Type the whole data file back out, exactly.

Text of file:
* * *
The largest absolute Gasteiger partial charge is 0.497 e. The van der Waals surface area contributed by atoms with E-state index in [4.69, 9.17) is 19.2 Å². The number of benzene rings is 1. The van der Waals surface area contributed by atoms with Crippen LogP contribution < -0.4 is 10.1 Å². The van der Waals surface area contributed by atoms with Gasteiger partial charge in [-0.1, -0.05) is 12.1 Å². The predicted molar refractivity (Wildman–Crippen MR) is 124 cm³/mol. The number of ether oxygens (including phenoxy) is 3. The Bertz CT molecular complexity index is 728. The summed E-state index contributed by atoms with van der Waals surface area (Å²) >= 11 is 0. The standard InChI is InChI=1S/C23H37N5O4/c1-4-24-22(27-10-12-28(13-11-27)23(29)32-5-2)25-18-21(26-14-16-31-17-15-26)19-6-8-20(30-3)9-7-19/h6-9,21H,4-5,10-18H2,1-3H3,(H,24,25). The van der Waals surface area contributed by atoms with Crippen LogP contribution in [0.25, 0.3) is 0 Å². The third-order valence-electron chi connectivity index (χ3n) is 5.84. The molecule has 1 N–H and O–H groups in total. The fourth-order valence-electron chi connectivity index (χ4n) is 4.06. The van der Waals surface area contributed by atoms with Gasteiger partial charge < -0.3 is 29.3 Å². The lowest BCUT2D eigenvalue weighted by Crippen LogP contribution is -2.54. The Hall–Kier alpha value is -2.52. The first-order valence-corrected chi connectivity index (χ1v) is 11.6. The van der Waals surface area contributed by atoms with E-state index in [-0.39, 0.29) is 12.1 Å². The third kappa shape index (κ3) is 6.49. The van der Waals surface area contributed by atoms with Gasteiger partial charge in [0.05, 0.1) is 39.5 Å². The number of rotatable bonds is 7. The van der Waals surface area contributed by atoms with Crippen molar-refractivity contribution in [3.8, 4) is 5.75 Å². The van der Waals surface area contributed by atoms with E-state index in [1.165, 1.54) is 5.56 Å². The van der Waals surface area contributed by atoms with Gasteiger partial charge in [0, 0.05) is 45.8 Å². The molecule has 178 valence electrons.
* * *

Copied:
The largest absolute Gasteiger partial charge is 0.497 e. The van der Waals surface area contributed by atoms with E-state index in [4.69, 9.17) is 19.2 Å². The number of benzene rings is 1. The van der Waals surface area contributed by atoms with Crippen LogP contribution < -0.4 is 10.1 Å². The van der Waals surface area contributed by atoms with Gasteiger partial charge in [-0.1, -0.05) is 12.1 Å². The predicted molar refractivity (Wildman–Crippen MR) is 124 cm³/mol. The number of ether oxygens (including phenoxy) is 3. The Bertz CT molecular complexity index is 728. The summed E-state index contributed by atoms with van der Waals surface area (Å²) >= 11 is 0. The standard InChI is InChI=1S/C23H37N5O4/c1-4-24-22(27-10-12-28(13-11-27)23(29)32-5-2)25-18-21(26-14-16-31-17-15-26)19-6-8-20(30-3)9-7-19/h6-9,21H,4-5,10-18H2,1-3H3,(H,24,25). The van der Waals surface area contributed by atoms with Crippen LogP contribution in [0.25, 0.3) is 0 Å². The third-order valence-electron chi connectivity index (χ3n) is 5.84. The molecule has 1 N–H and O–H groups in total. The fourth-order valence-electron chi connectivity index (χ4n) is 4.06. The van der Waals surface area contributed by atoms with Gasteiger partial charge < -0.3 is 29.3 Å². The lowest BCUT2D eigenvalue weighted by Crippen LogP contribution is -2.54. The Hall–Kier alpha value is -2.52. The first-order valence-corrected chi connectivity index (χ1v) is 11.6. The van der Waals surface area contributed by atoms with E-state index in [-0.39, 0.29) is 12.1 Å². The third kappa shape index (κ3) is 6.49. The van der Waals surface area contributed by atoms with Gasteiger partial charge in [0.05, 0.1) is 39.5 Å². The number of rotatable bonds is 7. The van der Waals surface area contributed by atoms with Crippen molar-refractivity contribution in [3.8, 4) is 5.75 Å². The van der Waals surface area contributed by atoms with E-state index in [1.165, 1.54) is 5.56 Å². The van der Waals surface area contributed by atoms with Gasteiger partial charge in [0, 0.05) is 45.8 Å². The molecule has 178 valence electrons.